I’ve been hearing from a lot of my friends lately that they have been doing their best to follow God’s plans for their lives, in many cases making huge sacrifices or taking great risks. But now that they’ve sacrificed out of love and obedience, they look around at their current situation, and it’s not what they expected. Either the ministry didn’t bear the kind of fruit they were hoping for, or they are back from ministering, and find things missing from their lives, like income, jobs, homes, or relationships. And they wonder, “What went wrong?” Did they mess up, and so somehow missed God’s blessing? Or did God just let them down?
Perhaps our trouble is we are judging our lives by the standards of this world, or more likely, letting people in the Church judge us – people who have only learned to see with natural eyes and not from a heavenly perspective. Perhaps the Church has been too influenced by a culture of success borrowed from the world, and has lost its ability to really understand and see from the Bible that great sacrifice and loss are all part of the witness of Scripture – the witness of the great people of faith that went before us.
Maybe there is a third option. In order to get a clearer perspective on situations like these, I think it would be good to take a look at Jesus’ life, or the Apostle Paul’s life, or the lives of other saints, to see from their examples that they also made great sacrifices, and also ended up in difficult situations, maybe situations similar to what my friends are experiencing – maybe even worse.
The Bible tells us that Jesus “was despised and rejected by men; a man of sorrows, and acquainted with grief” (Isaiah 53:3, ESV). When someone asked Jesus about becoming part of his band of followers, Jesus told him that it is not an easy life, and the he didn’t even have a place to lay his head at the end of a hard day (Matthew 8:20). We are told that suffering in Jesus’ life was not without point, but that it was a tool the Father used to make Jesus perfect (Hebrews 2:10). That is, it served to build both character and compassion in his life.
God said the Apostle Paul would suffer much for the sake of the Gospel. Paul himself testifies that in addition to being beaten and stoned for his faith and being shipwrecked and afloat in the open sea, he also complains “I have been constantly on the move. I have been in danger from rivers, in danger from bandits, in danger from my fellow Jews, in danger from Gentiles; in danger in the city, in danger in the country, in danger at sea; and in danger from false believers. I have labored and toiled and have often gone without sleep; I have known hunger and thirst and have often gone without food; I have been cold and naked” (2 Corinthians 11:26-27, NIV). But despite the great suffering, Paul says that whether he has plenty or is in great want, he learned the secret of being content (Philippians 4:11-12).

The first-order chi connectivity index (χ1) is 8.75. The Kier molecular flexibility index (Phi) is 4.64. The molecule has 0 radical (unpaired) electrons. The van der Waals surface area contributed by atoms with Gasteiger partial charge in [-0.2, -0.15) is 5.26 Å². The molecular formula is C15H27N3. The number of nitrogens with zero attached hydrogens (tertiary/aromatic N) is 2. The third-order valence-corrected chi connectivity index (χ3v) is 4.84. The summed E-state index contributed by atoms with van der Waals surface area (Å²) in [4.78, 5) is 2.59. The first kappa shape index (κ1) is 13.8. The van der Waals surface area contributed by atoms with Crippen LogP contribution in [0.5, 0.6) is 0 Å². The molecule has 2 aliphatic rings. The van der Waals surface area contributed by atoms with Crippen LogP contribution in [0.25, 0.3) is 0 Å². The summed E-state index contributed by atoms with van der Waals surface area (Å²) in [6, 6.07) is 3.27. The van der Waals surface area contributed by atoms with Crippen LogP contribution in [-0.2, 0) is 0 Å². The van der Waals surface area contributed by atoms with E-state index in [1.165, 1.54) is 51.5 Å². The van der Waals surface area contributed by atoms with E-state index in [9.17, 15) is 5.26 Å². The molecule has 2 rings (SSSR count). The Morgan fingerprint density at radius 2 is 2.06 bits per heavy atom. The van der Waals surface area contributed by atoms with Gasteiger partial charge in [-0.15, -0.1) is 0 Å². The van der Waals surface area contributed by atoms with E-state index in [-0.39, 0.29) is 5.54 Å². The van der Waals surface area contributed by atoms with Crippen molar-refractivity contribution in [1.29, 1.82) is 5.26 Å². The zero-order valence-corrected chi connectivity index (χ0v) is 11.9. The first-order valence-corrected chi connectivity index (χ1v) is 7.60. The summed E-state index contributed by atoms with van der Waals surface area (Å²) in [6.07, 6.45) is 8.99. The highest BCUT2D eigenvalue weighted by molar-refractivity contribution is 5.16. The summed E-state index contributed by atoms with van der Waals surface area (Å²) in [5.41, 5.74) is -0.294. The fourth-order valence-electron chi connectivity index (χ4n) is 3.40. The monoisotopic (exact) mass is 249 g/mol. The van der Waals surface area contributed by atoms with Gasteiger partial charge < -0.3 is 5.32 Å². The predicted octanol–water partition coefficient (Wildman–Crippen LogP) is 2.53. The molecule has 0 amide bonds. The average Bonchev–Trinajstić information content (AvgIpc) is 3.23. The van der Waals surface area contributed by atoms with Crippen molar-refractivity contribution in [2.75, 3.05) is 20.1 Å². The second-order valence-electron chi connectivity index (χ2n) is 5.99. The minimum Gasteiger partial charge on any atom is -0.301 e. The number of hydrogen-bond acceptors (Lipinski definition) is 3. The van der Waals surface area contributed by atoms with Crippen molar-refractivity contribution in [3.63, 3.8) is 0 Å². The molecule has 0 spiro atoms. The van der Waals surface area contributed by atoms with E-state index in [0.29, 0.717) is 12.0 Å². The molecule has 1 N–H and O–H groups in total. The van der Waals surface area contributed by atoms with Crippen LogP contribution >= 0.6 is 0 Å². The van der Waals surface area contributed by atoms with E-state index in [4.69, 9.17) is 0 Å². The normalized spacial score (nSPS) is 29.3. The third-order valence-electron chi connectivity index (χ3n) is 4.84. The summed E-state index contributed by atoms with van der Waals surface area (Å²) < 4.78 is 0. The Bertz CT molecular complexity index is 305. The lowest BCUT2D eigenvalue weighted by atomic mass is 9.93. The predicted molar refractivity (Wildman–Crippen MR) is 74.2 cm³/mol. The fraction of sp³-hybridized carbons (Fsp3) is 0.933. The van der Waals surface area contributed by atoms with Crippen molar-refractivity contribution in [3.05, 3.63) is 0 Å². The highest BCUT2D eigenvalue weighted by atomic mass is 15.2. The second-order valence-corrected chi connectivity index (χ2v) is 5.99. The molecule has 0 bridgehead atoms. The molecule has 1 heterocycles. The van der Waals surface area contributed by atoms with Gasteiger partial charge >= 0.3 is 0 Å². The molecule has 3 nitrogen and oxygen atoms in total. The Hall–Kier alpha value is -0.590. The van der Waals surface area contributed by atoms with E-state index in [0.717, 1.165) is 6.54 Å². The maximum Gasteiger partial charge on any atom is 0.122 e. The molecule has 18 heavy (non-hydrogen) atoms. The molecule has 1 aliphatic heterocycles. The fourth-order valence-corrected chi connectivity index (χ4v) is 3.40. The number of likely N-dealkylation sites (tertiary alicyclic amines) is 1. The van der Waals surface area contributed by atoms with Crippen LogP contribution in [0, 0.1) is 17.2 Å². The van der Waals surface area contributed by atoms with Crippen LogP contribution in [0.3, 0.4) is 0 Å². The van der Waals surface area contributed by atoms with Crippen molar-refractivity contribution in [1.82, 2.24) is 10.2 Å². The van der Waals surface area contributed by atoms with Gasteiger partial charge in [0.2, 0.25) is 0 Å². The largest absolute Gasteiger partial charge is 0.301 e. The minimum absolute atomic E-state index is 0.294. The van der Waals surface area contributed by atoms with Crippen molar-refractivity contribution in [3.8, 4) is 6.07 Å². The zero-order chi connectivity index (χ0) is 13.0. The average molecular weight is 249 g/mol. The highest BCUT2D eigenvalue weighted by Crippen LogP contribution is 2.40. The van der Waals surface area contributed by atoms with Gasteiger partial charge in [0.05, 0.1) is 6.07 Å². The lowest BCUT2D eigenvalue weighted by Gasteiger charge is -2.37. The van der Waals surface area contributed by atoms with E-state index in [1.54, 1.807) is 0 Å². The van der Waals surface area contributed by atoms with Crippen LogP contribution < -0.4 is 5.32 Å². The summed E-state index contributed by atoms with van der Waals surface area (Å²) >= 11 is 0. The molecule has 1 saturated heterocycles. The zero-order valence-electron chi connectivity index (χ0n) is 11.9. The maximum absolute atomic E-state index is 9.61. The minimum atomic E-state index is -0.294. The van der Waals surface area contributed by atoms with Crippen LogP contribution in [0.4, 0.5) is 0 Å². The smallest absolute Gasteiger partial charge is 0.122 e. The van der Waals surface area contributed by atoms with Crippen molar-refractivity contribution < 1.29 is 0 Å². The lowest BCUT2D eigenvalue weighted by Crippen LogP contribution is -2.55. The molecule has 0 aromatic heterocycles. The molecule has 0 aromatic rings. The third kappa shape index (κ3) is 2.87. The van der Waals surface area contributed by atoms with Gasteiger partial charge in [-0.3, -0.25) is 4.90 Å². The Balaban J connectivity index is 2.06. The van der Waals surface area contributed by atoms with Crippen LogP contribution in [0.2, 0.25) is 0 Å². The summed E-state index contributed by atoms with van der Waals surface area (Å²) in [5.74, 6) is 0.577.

We could go on. We could mention that for his faith, John the Baptist was imprisoned and then be-headed. Peter was in prison many times, and eventually died for his faith. The Apostle James, one of Jesus closest disciples, was killed for his faith soon after Jesus was crucified. John was exiled to the Isle of Patmos.
So how did we get the idea that things would be easy for us? Certainly there are many promises in the Psalms about God taking care of his people. And I agree that if you want to encourage people to step out in faith, it is helpful to be reminded of God’s protection and favor. But is it possible that while the words in the Psalms are true, that when they get worked out in real life, they look more like the experiences of Jesus, Paul, Peter, James, John the Apostle, and John the Baptist?
I also think that a lot of the big-name preachers today gain followings of tens of thousands, and with such large followings, money flows in, and it’s easy to think the easy life is the norm for the Kingdom of God. They either forget the hard times that they once experienced, or perhaps they always had a charmed life, very different from what the heroes of the Bible experienced.
But if you are in a season in your life where you are living with plenty of need, despite having been faithful, let me remind you of a few important truths. First, just as with Jesus, through our hard times of suffering, our character (and faith) is being built up, along with our compassion. Second, as with Paul, we can learn how to be content when we are living in want. Third, just because we are in need now doesn’t mean that we won’t experience abundance in a later season of life. Fourth, our sacrifice for the sake of the Kingdom of God now is storing up for us great rewards in heaven (Matthew 6).
Our challenge is to keep our attitudes right. Don’t give into the lie that God has let you down or that he doesn’t love you. Don’t give into the lie that you failed in your assignment. Keeping our heads on straight involves not looking at ourselves through the world’s eyes or the eyes of the worldly Church. Instead, we must recognize that Jesus sees our hearts and sees our sacrifices, and it gives him joy that we endure for his sake. When we pour out our lives for Jesus’ sake, our hearts swell with love. And when we are hurting, we can go to Jesus for our comfort, remembering that while we suffer, he also suffered, and knows what we are experiencing.
If you found this article helpful, you might also like a related article called Dealing with Disappointment with God.